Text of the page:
He is also bringing a case in 2007 before the Constitutional Court that seeks to overturn Belgian laws that he claims are limiting the exercise of freedom of speech. A similar lawsuit was started earlier by prominent Vlaams Belang members.[1]

Other cases before the Constitutional Court concern the modification of electoral laws, the protection of the professional privilege of lawyers against EU-legislation, etc.

Academic activities and influence[edit]

As a scholar, Matthias Storme publishes mainly in the field of private law and tries to enrich the Belgian law by integrating elements of comparativE law. In his doctoral thesis on Good faith, he developed the theory of "burdens" (lasten) inspired by the German doctrine of Obliegenheiten. He developed the theory of confidence in private law, i.a. in his preadvice for the Vereniging voor de vergelijkende studie in België en Nederland. A lot of his work concerns a further systematisation of general concept s of patrimonial law, such as representation, authority to dispose, separate patrimonies and funds, trustlike concepts, property of securities and a systematical approach to security rights.

He published articles in legal theory and legal history on the evolution of law, especially the development of law through case law and the juridification of society. He also published on questions of comparative law and constitutional law and writes a work on Legal Traditions and Systems of the World.[2]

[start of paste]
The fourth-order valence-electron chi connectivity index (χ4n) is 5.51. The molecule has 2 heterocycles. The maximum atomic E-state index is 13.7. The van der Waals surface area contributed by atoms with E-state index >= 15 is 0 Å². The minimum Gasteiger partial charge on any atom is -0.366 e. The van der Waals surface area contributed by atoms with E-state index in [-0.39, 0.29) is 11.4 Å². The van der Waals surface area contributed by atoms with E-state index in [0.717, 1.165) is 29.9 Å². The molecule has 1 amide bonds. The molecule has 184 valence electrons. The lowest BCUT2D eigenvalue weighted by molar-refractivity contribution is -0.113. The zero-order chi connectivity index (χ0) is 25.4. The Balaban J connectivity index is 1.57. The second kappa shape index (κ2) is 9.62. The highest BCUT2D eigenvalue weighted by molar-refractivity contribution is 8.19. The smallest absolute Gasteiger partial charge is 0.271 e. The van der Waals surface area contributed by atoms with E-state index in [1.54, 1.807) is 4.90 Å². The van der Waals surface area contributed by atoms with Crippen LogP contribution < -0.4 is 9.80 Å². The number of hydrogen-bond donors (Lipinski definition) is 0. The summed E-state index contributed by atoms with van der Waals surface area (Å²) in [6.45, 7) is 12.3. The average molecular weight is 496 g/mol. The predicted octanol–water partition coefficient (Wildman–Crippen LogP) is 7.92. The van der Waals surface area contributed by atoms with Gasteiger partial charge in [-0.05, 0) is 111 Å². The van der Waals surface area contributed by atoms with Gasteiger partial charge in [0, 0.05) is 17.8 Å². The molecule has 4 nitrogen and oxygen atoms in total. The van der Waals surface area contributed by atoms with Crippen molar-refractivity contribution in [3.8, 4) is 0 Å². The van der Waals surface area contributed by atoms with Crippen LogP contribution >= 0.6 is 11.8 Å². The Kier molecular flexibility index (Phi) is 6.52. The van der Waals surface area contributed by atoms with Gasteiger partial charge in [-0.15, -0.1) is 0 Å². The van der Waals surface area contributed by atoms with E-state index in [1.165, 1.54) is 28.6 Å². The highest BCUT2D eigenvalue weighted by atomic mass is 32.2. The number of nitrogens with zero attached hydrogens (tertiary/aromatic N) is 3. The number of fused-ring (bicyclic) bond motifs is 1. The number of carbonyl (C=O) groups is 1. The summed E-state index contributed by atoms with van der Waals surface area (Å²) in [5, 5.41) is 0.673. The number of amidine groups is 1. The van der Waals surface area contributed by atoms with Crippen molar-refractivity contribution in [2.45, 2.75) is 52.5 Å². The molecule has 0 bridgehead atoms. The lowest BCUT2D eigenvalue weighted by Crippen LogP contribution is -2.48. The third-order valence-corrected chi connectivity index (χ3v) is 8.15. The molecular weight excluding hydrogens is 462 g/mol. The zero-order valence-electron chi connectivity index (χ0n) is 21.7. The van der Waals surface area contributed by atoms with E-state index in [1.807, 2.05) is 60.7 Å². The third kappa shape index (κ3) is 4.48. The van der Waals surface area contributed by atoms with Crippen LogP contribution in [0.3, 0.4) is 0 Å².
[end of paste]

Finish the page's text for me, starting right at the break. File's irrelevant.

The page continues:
He is an expert appointed by the Flemish Government in the Belgian Commission on the Framework Convention for the Protection of National Minorities.

From 1992 until the end of its activities in 2003, he was a member of the Commission on European Contract Law, the so-called Lando Commission,and he continues to be a member, since 2000, of the Study Group on a European Civil Code and the so-called European Acquis Group. These groups work together in writing a Draft "Common Frame of reference" for European Contract Law and more generally European Private Law (6th framework program of the European Union). Storme is a member of the 10-person "Compilation and redaction Team" finalising this draft. The interim version of the Draft CFR was published on January 1, 2008. Storme is also a member of the Académie des Privatistes Européens in Pavia.

He helped to start the comparative law project "Trento common core project" directed by Ugo Mattei (University of Torino) and Mauro Bussani (University of Trento).

He is one of the founders of the European Law Institute (ELI) in 2011.

He is editor in chief (with Ewoud Hondius) of the European Review of Private Law, of which he was one of the founders in 1991. He is also member of the Board of Editors of the main private law journal in Belgium, the Tijdschrift voor Privaatrecht.

He is a Board member of the Centrum Pieter Gillis, a thinktank on pluralism attached to the University of Antwerp.

Awards[edit]

In 2000, he received the André Demedts Award.

Because of his efforts to promote liberty and political freedom, he was awarded the Prize of Liberty by the classic-liberal thinktank Nova Civitas in 2005. The Prize was awarded earlier to Luuk van Middelaar and to Ayaan Hirsi Ali and afterwards to senator Alain Destexhe (2006) and writer and journalist Derk Jan Eppink (2007).

In 2006 he was nominated Honorary senator, i.e. a member of the European Honorary Senate of the Movement for a United States of Europe.

Speeches[edit]

In 1998 he delivered the annual speech to the Flemish Entreprise Association in Brussels ("V.E.V.-Comité Brussel"), defending Flemish secession from Belgium and independence as a member state of the European Union (23 September 1998.[3]

He lectured at several international law conferences (in Coimbra, New Orleans, Rouen, Groningen, Utrecht, Athens, Jerusalem, Budapest, Trento, Lille, Stellenbosch, Maastricht, Poitiers, Freiburg, Lleida, Salzburg, Porto, Trier, Luzern, Münster, Tartu, etc.).